Go back to Survivor Series. Neville was part of a group of five men who were facing Stardust, The Ascension, The Miz and Bo Dallas. The result of this match saw Neville eliminated first for his team, and in fact he was the only one eliminated from his team, a group comprises of Titus O’Neil, The Dudley Boyz and Goldust. While I don’t want to disrespect the contributions that the remaining members have made, but having Neville be the only one eliminated from his team is baffling. When Neville first appeared on the main roster he won. However, after he lost his second match, some fans were up in arms that he lost. Some jumped to the conclusion that he is being ‘buried’. A loss never spelled the end of anyone’s push, and there is no reason to think Neville would have been any different. Was the assumption that he would have some meteoric rise to the top like Kevin Owens? If that was the expectation, then we need to reassess our perception of how Neville should be used.

Prior to making it to the main roster, rumors had circulated that Neville was going to be given a ‘Mighty Mouse’ type of gimmick. Whether or not that was true, the idea of having someone small with such athleticism having a superhero quality attached to him wasn’t a stretch. Can he jump over buildings in a single bound? It isn’t likely, but what he can do is use a variety of kicks and punches along with an innovative aerial moveset that taps into some inhuman characteristics. When he did arrive, he came to the ring with a cape, and fans were given the impression that his feats of athleticism defy the laws of gravity.

Wrestlers will often say that the most effective characters are ones that are a reflection of themselves, when the character is an extension of whom they are, and that portraying them on the screen isn’t a stretch because that is who they are. When you see Neville in civvies and not dressed to compete, he does have what an alter-ego quality about him. Whether or not it can be attributed to his glasses and buttoned up golf shirts, he is often very unassuming. Why not try and capitalize on that? This suggestion may seem as though we are trying to take from the Gregory Helms/The Hurricane character that took place in the past, it may very well be the best way to have fans see that the man that gravity forgot is a relatable, mild-mannered guy when he isn’t in the ring. Can fans connect with a character that is in a lot of ways ordinary, while at the same time extraordinary? Why not? The difference between Neville and the common person outside the ring is the fact that his talents are clear to see on a grand stage.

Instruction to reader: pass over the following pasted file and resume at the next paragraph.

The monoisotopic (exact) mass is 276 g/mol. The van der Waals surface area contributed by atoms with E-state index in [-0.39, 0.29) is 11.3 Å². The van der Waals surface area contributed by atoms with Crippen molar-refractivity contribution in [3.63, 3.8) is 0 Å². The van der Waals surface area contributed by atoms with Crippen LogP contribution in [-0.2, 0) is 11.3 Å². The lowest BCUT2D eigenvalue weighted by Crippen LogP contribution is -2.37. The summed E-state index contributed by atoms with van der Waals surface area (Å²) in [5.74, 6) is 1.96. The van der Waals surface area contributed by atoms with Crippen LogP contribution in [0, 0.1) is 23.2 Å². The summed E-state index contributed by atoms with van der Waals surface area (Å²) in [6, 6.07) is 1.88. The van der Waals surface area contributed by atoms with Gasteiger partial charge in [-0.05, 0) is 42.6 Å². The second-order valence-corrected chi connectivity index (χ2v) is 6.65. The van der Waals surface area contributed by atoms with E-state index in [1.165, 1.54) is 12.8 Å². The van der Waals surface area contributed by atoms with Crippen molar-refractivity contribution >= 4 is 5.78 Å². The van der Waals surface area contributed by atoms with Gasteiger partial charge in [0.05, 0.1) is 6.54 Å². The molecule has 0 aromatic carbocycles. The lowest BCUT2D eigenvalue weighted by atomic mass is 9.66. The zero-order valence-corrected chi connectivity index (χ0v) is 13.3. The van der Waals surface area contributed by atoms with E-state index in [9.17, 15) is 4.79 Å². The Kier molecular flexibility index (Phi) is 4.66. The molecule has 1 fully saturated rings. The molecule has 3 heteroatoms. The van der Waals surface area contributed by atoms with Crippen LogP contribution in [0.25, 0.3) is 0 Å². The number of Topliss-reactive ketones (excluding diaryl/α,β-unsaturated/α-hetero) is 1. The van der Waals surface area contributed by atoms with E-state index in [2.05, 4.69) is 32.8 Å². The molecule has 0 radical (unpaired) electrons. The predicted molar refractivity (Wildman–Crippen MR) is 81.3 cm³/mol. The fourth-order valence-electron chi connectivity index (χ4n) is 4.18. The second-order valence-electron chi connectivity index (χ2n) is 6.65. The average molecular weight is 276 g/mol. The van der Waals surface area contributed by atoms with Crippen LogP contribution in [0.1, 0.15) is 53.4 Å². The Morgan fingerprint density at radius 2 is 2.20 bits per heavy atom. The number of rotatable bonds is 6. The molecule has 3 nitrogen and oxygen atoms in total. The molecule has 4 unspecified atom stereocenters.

Now take a minute to think about the reaction of Mark Henry after the November 23rd edition of Raw. Was it indicative of what is to come for Neville? The size difference between the two was enormous. But, despite that, Neville was able to defeat Henry using his patented Red Arrow finisher. While the outcome may have been somewhat predictable, what took place after the match was interesting. As Neville was preparing to leave the ring and head back to the locker room, Henry stops him, shakes his hand and congratulates him on their match. In doing so, he was quick to point out Neville’s future and how bright he believes it will be. Was that part of the script? If it was, then bravo to the writers for giving fans even the idea that Neville is on the trajectory to bigger and better things. Maybe that is a program with others on the roster, a title reign, or as part of a tag team in pursuit of a title. Fans hope that the promotion will use his talents to the best of their ability because he continues to defy the odds and give us hope.

Check out my new podcast with John Curry on TheMemNetwork (Wednesday’s @ 8pm ET). Our interview this week will be a pre-recorded interview with former TNA Knockout and current ROH wrestler ODB.

Feel free to follow me on Twitter @TheMarcMadison as well.